Global Communication & The International Classroom

Teaching International English Abroad

"The momentum for change is clearly in place. The insatiable quest for knowing the unknown, the eagerness of business to put technology at the service of consumers, and the military arms race between nations have all helped create this momentum," (Yunis, 247). Here, Muhammad Yunis seeks to inspire his audience to accomplish things that will benefit global humanity. Some see global communication as one of these things. Global Communication in Public Spaces is arguably none more apparent than in a classroom of international English students. When writing for a diverse audience like this, there are numerous factors to consider. I’m an American who has taught international English in South Korea for 10 years, now. In my spare time, I did blog fairly regularly about different culturalaspects of South Korea, but not in any professional or instructional capacity. During my time, here, I have taught kindergarten, elementary school, middle school, high school, University, business workers and other adults. Even with a bachelor’s degree in English Rhetoric and just a few classes shy of a minor in TESL, there was still a learning curve.

Teaching Materials 

In 2007, at my first job in South Korea, the first book I ever used to teach my elementary school students instructed the students to “tick the box” next to the correct answer. I was quite confused, having never heard that usage before. In USA, we say “check the box”, as in ‘put a check mark in the box’ to mark it. A big reason this sticks in my mind is because of how stupid I felt after learning that these books were Canadian, and that was the way they communicated the same thing. The bottom line? The teaching materials that you use abroad may not always come from your native country! So you better get familiar with international English, quickly!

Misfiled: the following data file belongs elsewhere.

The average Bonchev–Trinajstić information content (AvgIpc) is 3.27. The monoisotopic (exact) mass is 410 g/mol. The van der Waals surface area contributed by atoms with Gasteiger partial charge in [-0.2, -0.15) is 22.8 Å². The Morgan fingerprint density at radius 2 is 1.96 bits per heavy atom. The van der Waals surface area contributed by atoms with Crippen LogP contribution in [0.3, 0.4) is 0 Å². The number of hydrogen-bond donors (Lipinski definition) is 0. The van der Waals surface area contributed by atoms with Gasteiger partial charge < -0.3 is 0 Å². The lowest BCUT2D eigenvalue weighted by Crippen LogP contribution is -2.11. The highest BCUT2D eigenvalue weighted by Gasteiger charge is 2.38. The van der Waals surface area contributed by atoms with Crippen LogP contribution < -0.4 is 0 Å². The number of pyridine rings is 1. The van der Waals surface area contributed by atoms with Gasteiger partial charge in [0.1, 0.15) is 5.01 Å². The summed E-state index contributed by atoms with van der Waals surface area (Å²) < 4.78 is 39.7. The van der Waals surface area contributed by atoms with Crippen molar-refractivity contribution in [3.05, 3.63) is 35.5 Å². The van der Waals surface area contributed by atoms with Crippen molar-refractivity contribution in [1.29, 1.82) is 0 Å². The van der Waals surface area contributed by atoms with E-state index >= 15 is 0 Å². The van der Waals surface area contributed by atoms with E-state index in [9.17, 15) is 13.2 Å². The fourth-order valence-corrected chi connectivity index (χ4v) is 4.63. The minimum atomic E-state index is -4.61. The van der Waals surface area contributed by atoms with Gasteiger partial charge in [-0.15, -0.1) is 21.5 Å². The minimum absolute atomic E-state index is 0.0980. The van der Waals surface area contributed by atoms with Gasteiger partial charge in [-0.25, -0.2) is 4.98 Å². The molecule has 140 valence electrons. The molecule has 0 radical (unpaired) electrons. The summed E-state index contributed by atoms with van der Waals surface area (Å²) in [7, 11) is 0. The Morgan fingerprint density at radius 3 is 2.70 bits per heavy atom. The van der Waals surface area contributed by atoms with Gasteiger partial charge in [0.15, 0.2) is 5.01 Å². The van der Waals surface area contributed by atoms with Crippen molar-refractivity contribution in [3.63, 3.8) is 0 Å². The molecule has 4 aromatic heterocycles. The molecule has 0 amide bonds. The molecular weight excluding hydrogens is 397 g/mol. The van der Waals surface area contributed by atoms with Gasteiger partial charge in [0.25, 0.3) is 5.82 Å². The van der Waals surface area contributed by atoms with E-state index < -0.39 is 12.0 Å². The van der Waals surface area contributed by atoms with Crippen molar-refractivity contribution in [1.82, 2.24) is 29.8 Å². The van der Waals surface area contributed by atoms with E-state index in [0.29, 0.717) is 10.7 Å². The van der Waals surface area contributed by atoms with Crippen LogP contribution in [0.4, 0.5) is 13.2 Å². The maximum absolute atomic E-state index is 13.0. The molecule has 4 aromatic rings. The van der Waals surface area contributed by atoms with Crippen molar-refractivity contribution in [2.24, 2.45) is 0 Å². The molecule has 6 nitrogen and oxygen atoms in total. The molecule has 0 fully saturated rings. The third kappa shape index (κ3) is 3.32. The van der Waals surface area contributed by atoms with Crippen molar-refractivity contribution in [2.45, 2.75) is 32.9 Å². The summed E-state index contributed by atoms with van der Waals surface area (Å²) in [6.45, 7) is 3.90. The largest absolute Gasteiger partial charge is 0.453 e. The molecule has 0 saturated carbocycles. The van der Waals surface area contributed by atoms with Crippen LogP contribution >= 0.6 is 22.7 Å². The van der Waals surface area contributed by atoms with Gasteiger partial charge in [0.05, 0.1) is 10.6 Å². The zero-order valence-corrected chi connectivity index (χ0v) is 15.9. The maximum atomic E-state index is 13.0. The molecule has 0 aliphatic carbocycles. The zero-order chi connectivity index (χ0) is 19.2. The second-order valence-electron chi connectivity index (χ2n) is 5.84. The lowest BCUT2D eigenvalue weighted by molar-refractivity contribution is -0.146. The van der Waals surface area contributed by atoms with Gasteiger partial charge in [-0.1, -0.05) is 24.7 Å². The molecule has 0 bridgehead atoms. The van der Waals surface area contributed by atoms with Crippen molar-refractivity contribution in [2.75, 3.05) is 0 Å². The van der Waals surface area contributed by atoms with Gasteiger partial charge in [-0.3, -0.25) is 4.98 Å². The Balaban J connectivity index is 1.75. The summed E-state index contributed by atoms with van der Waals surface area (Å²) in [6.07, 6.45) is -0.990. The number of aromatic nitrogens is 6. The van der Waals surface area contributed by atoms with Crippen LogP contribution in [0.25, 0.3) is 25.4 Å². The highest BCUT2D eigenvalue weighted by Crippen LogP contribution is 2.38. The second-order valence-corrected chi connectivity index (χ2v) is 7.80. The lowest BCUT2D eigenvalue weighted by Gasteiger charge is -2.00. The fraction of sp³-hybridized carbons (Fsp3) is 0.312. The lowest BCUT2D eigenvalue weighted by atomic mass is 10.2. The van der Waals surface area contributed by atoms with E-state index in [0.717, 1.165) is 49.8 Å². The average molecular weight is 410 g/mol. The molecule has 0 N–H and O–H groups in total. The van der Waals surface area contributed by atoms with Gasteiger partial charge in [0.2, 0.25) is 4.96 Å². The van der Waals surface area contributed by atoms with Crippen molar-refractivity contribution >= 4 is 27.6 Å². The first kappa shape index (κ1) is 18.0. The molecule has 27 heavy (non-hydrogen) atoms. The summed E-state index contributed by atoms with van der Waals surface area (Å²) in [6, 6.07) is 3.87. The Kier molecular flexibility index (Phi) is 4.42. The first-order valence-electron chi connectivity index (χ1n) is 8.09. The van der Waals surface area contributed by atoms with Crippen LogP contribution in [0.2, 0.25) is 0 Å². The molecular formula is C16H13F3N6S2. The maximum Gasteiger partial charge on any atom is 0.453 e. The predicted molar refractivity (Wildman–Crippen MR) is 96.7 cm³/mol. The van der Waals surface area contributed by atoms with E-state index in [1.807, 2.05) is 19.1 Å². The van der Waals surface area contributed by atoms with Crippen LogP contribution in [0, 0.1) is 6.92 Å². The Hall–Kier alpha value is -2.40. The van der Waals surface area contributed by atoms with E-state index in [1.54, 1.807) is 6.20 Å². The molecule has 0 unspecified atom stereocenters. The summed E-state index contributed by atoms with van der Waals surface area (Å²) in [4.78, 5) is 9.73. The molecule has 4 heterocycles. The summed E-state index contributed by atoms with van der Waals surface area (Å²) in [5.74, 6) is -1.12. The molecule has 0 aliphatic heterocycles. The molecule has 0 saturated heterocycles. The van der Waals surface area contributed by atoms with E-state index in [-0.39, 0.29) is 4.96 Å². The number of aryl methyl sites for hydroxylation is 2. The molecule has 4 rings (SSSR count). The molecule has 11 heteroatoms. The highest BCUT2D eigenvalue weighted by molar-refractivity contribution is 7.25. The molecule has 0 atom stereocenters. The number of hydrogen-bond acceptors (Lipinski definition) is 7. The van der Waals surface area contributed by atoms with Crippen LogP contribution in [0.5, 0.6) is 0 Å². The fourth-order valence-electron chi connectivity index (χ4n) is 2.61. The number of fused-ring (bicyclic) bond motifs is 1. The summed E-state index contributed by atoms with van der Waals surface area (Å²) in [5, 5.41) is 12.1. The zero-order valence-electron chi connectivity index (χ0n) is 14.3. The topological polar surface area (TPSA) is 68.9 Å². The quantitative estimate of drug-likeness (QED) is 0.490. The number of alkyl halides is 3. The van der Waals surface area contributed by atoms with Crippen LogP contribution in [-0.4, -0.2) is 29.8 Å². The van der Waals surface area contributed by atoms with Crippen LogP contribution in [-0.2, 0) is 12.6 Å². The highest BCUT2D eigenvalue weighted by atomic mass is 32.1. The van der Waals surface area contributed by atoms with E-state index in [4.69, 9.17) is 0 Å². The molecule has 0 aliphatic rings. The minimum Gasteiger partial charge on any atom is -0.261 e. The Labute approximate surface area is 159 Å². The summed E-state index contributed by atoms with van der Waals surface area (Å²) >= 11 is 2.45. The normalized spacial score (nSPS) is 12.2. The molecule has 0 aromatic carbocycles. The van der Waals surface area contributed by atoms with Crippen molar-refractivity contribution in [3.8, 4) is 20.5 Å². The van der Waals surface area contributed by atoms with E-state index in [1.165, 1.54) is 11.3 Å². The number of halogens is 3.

Correct English: The International English Trap

A few years later, I worked for an adult English academy. Primarily we had University students signing up to learn English, but we also had other adults students of any age. I had roughly 20 coworkers from a variety of English speaking countries such as the UK, New Zealand, Canada, USA, and South Africa. This environment taught me a lot about teaching English. I recalled that first experience of mine and absolutely did not want to make that mistake with adult students. They are much less forgiving than children! Every time I ran across an unfamiliar English expression in the book or perhaps in a student’s writing sample that sounded like it might be influenced from another native English speaking country, I would bring it straight to a coworker from that country (or someone with more experience) and ask them directly. In doing this, not only did I become a better instructor, but this speaking environment also shaped my own language usage habits.

Communication Consistency